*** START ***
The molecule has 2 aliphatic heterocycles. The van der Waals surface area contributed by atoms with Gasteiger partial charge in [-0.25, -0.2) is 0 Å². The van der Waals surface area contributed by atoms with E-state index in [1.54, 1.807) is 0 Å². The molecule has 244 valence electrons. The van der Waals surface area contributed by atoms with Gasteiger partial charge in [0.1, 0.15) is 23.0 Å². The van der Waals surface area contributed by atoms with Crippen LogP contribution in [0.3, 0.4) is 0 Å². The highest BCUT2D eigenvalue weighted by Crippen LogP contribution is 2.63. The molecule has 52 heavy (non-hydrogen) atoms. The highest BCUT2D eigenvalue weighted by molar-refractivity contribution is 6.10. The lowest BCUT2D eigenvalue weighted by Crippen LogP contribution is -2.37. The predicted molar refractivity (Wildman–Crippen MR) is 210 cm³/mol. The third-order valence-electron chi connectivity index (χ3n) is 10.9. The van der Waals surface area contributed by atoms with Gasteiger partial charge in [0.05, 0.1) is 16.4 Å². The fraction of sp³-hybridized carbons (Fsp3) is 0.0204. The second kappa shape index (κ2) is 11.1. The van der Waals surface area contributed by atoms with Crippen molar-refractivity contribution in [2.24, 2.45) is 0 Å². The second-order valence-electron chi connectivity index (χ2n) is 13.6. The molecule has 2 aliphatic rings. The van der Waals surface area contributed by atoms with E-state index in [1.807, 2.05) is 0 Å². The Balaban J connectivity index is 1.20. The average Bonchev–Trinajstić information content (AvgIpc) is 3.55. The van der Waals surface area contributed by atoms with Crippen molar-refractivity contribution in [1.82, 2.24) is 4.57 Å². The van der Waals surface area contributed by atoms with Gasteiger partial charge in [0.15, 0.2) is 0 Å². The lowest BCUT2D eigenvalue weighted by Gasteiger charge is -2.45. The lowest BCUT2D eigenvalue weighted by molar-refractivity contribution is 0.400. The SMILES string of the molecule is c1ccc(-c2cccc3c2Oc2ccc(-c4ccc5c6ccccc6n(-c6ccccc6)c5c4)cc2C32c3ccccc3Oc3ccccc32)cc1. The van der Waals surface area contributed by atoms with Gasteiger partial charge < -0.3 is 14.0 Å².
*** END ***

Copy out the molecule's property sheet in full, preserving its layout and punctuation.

The molecule has 2 aliphatic heterocycles. The van der Waals surface area contributed by atoms with Gasteiger partial charge in [-0.25, -0.2) is 0 Å². The van der Waals surface area contributed by atoms with E-state index in [1.54, 1.807) is 0 Å². The molecule has 244 valence electrons. The van der Waals surface area contributed by atoms with Gasteiger partial charge in [0.1, 0.15) is 23.0 Å². The van der Waals surface area contributed by atoms with Crippen LogP contribution in [0.3, 0.4) is 0 Å². The highest BCUT2D eigenvalue weighted by Crippen LogP contribution is 2.63. The molecule has 52 heavy (non-hydrogen) atoms. The highest BCUT2D eigenvalue weighted by molar-refractivity contribution is 6.10. The lowest BCUT2D eigenvalue weighted by Crippen LogP contribution is -2.37. The predicted molar refractivity (Wildman–Crippen MR) is 210 cm³/mol. The third-order valence-electron chi connectivity index (χ3n) is 10.9. The van der Waals surface area contributed by atoms with Gasteiger partial charge in [0.05, 0.1) is 16.4 Å². The fraction of sp³-hybridized carbons (Fsp3) is 0.0204. The second kappa shape index (κ2) is 11.1. The van der Waals surface area contributed by atoms with Crippen molar-refractivity contribution in [2.24, 2.45) is 0 Å². The second-order valence-electron chi connectivity index (χ2n) is 13.6. The molecule has 2 aliphatic rings. The van der Waals surface area contributed by atoms with E-state index in [1.807, 2.05) is 0 Å². The Balaban J connectivity index is 1.20. The average Bonchev–Trinajstić information content (AvgIpc) is 3.55. The van der Waals surface area contributed by atoms with Crippen molar-refractivity contribution in [1.82, 2.24) is 4.57 Å². The van der Waals surface area contributed by atoms with Gasteiger partial charge in [0.15, 0.2) is 0 Å². The lowest BCUT2D eigenvalue weighted by Gasteiger charge is -2.45. The lowest BCUT2D eigenvalue weighted by molar-refractivity contribution is 0.400. The SMILES string of the molecule is c1ccc(-c2cccc3c2Oc2ccc(-c4ccc5c6ccccc6n(-c6ccccc6)c5c4)cc2C32c3ccccc3Oc3ccccc32)cc1. The van der Waals surface area contributed by atoms with Gasteiger partial charge < -0.3 is 14.0 Å².